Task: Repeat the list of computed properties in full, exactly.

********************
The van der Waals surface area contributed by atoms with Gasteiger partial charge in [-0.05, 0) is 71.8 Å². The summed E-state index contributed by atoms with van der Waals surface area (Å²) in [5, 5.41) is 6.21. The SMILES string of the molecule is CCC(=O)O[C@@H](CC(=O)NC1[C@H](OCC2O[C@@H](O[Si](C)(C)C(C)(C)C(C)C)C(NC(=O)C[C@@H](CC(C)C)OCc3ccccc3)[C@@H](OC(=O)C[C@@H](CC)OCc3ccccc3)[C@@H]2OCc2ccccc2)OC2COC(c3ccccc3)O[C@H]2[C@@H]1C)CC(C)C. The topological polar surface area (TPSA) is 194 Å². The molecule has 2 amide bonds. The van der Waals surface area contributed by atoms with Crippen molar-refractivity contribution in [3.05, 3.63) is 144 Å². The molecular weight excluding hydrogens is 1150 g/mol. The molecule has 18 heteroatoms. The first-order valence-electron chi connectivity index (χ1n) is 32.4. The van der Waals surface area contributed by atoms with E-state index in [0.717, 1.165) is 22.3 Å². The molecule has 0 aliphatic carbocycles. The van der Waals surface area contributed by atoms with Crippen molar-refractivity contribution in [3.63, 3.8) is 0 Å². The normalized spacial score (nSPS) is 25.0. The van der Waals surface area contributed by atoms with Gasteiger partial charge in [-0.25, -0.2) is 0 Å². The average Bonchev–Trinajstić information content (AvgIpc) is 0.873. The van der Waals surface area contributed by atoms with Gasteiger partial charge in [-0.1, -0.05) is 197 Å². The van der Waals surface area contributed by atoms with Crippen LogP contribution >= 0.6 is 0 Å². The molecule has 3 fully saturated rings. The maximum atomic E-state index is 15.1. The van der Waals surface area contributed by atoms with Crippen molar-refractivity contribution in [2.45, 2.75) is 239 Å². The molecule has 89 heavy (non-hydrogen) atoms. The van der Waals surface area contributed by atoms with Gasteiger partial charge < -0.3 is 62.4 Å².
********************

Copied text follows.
The van der Waals surface area contributed by atoms with Gasteiger partial charge in [-0.05, 0) is 71.8 Å². The summed E-state index contributed by atoms with van der Waals surface area (Å²) in [5, 5.41) is 6.21. The SMILES string of the molecule is CCC(=O)O[C@@H](CC(=O)NC1[C@H](OCC2O[C@@H](O[Si](C)(C)C(C)(C)C(C)C)C(NC(=O)C[C@@H](CC(C)C)OCc3ccccc3)[C@@H](OC(=O)C[C@@H](CC)OCc3ccccc3)[C@@H]2OCc2ccccc2)OC2COC(c3ccccc3)O[C@H]2[C@@H]1C)CC(C)C. The topological polar surface area (TPSA) is 194 Å². The molecule has 2 amide bonds. The van der Waals surface area contributed by atoms with Crippen molar-refractivity contribution in [3.05, 3.63) is 144 Å². The molecular weight excluding hydrogens is 1150 g/mol. The molecule has 18 heteroatoms. The first-order valence-electron chi connectivity index (χ1n) is 32.4. The van der Waals surface area contributed by atoms with E-state index in [0.717, 1.165) is 22.3 Å². The molecule has 0 aliphatic carbocycles. The van der Waals surface area contributed by atoms with Crippen molar-refractivity contribution in [3.63, 3.8) is 0 Å². The normalized spacial score (nSPS) is 25.0. The van der Waals surface area contributed by atoms with Gasteiger partial charge in [-0.25, -0.2) is 0 Å². The average Bonchev–Trinajstić information content (AvgIpc) is 0.873. The van der Waals surface area contributed by atoms with Gasteiger partial charge in [-0.1, -0.05) is 197 Å². The van der Waals surface area contributed by atoms with Crippen LogP contribution >= 0.6 is 0 Å². The molecule has 3 fully saturated rings. The maximum atomic E-state index is 15.1. The van der Waals surface area contributed by atoms with Crippen molar-refractivity contribution in [2.45, 2.75) is 239 Å². The molecule has 89 heavy (non-hydrogen) atoms. The van der Waals surface area contributed by atoms with Gasteiger partial charge < -0.3 is 62.4 Å².